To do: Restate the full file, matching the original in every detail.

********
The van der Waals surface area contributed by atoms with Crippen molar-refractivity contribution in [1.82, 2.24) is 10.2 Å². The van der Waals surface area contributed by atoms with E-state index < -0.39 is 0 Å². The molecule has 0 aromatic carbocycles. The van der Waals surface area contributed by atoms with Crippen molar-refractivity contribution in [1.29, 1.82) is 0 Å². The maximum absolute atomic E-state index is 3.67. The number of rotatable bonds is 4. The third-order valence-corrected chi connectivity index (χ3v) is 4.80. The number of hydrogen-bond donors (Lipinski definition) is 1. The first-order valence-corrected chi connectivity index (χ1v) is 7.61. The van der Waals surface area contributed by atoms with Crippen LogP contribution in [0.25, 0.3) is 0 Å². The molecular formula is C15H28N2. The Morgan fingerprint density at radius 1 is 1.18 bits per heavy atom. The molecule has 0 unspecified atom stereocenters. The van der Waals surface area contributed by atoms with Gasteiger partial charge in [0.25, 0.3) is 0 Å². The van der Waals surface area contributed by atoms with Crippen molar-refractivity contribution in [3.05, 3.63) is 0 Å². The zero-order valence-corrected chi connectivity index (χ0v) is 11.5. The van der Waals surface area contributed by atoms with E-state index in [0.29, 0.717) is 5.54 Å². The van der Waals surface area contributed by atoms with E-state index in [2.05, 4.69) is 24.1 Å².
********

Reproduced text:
The van der Waals surface area contributed by atoms with Crippen molar-refractivity contribution in [1.82, 2.24) is 10.2 Å². The van der Waals surface area contributed by atoms with E-state index < -0.39 is 0 Å². The molecule has 0 aromatic carbocycles. The van der Waals surface area contributed by atoms with Crippen molar-refractivity contribution in [1.29, 1.82) is 0 Å². The maximum absolute atomic E-state index is 3.67. The number of rotatable bonds is 4. The third-order valence-corrected chi connectivity index (χ3v) is 4.80. The number of hydrogen-bond donors (Lipinski definition) is 1. The first-order valence-corrected chi connectivity index (χ1v) is 7.61. The van der Waals surface area contributed by atoms with Crippen LogP contribution in [0.25, 0.3) is 0 Å². The molecular formula is C15H28N2. The Morgan fingerprint density at radius 1 is 1.18 bits per heavy atom. The molecule has 0 unspecified atom stereocenters. The van der Waals surface area contributed by atoms with Gasteiger partial charge in [0.25, 0.3) is 0 Å². The van der Waals surface area contributed by atoms with Crippen molar-refractivity contribution in [3.05, 3.63) is 0 Å². The zero-order valence-corrected chi connectivity index (χ0v) is 11.5. The van der Waals surface area contributed by atoms with E-state index in [0.29, 0.717) is 5.54 Å². The van der Waals surface area contributed by atoms with E-state index in [2.05, 4.69) is 24.1 Å².